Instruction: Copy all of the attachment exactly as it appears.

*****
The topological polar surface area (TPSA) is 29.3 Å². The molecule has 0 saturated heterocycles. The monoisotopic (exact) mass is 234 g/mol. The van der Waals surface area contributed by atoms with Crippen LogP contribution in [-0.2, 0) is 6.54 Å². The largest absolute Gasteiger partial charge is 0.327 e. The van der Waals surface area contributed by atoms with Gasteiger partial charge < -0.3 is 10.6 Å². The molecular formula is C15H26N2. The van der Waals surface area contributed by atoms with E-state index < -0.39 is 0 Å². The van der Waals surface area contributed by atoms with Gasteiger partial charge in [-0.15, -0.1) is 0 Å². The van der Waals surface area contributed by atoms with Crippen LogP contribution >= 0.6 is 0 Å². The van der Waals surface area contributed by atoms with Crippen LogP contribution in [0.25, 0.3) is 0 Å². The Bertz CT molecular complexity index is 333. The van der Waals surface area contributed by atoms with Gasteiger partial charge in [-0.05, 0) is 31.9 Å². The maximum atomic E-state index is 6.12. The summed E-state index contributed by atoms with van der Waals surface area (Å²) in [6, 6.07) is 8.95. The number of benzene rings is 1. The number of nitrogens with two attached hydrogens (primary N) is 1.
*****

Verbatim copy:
The topological polar surface area (TPSA) is 29.3 Å². The molecule has 0 saturated heterocycles. The monoisotopic (exact) mass is 234 g/mol. The van der Waals surface area contributed by atoms with Crippen LogP contribution in [-0.2, 0) is 6.54 Å². The largest absolute Gasteiger partial charge is 0.327 e. The van der Waals surface area contributed by atoms with Gasteiger partial charge < -0.3 is 10.6 Å². The molecular formula is C15H26N2. The van der Waals surface area contributed by atoms with E-state index < -0.39 is 0 Å². The van der Waals surface area contributed by atoms with Gasteiger partial charge in [-0.15, -0.1) is 0 Å². The van der Waals surface area contributed by atoms with Crippen LogP contribution >= 0.6 is 0 Å². The van der Waals surface area contributed by atoms with Crippen LogP contribution in [0.25, 0.3) is 0 Å². The Bertz CT molecular complexity index is 333. The van der Waals surface area contributed by atoms with Gasteiger partial charge in [-0.05, 0) is 31.9 Å². The maximum atomic E-state index is 6.12. The summed E-state index contributed by atoms with van der Waals surface area (Å²) in [6, 6.07) is 8.95. The number of benzene rings is 1. The number of nitrogens with two attached hydrogens (primary N) is 1.